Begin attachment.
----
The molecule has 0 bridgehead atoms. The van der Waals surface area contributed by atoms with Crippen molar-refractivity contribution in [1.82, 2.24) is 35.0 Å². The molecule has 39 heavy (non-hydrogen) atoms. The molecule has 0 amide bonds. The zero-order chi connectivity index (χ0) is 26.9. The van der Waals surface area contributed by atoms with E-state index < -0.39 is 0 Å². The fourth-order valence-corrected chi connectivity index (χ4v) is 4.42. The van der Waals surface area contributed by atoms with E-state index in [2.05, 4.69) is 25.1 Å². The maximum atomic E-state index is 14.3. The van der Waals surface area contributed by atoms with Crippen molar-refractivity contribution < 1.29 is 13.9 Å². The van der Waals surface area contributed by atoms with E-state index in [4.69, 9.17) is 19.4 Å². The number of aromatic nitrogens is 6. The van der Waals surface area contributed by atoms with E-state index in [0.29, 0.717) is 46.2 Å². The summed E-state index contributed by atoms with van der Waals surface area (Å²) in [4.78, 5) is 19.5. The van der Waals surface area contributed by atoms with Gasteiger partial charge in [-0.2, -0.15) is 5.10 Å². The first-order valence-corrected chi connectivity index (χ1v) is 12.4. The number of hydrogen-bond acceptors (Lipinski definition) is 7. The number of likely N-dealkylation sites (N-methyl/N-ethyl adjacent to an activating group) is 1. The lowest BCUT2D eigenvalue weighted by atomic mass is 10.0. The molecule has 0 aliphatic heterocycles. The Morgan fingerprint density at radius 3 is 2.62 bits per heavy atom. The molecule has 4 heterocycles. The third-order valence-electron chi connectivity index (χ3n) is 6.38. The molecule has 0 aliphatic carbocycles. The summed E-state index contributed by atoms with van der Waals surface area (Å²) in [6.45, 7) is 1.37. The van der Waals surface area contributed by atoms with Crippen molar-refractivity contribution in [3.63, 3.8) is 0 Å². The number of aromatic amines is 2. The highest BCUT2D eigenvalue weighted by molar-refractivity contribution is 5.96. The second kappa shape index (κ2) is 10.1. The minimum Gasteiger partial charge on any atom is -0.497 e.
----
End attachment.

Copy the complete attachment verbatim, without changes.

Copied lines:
The molecule has 0 bridgehead atoms. The van der Waals surface area contributed by atoms with Crippen molar-refractivity contribution in [1.82, 2.24) is 35.0 Å². The molecule has 39 heavy (non-hydrogen) atoms. The molecule has 0 amide bonds. The zero-order chi connectivity index (χ0) is 26.9. The van der Waals surface area contributed by atoms with E-state index < -0.39 is 0 Å². The fourth-order valence-corrected chi connectivity index (χ4v) is 4.42. The van der Waals surface area contributed by atoms with E-state index in [2.05, 4.69) is 25.1 Å². The maximum atomic E-state index is 14.3. The van der Waals surface area contributed by atoms with Crippen molar-refractivity contribution < 1.29 is 13.9 Å². The van der Waals surface area contributed by atoms with E-state index in [4.69, 9.17) is 19.4 Å². The number of aromatic nitrogens is 6. The van der Waals surface area contributed by atoms with E-state index in [0.29, 0.717) is 46.2 Å². The summed E-state index contributed by atoms with van der Waals surface area (Å²) in [4.78, 5) is 19.5. The van der Waals surface area contributed by atoms with Gasteiger partial charge in [-0.2, -0.15) is 5.10 Å². The first-order valence-corrected chi connectivity index (χ1v) is 12.4. The number of hydrogen-bond acceptors (Lipinski definition) is 7. The number of likely N-dealkylation sites (N-methyl/N-ethyl adjacent to an activating group) is 1. The lowest BCUT2D eigenvalue weighted by atomic mass is 10.0. The molecule has 0 aliphatic heterocycles. The Morgan fingerprint density at radius 3 is 2.62 bits per heavy atom. The molecule has 4 heterocycles. The third-order valence-electron chi connectivity index (χ3n) is 6.38. The molecule has 0 aliphatic carbocycles. The summed E-state index contributed by atoms with van der Waals surface area (Å²) in [6.45, 7) is 1.37. The van der Waals surface area contributed by atoms with Crippen molar-refractivity contribution in [3.63, 3.8) is 0 Å². The number of aromatic amines is 2. The highest BCUT2D eigenvalue weighted by molar-refractivity contribution is 5.96. The second kappa shape index (κ2) is 10.1. The minimum Gasteiger partial charge on any atom is -0.497 e.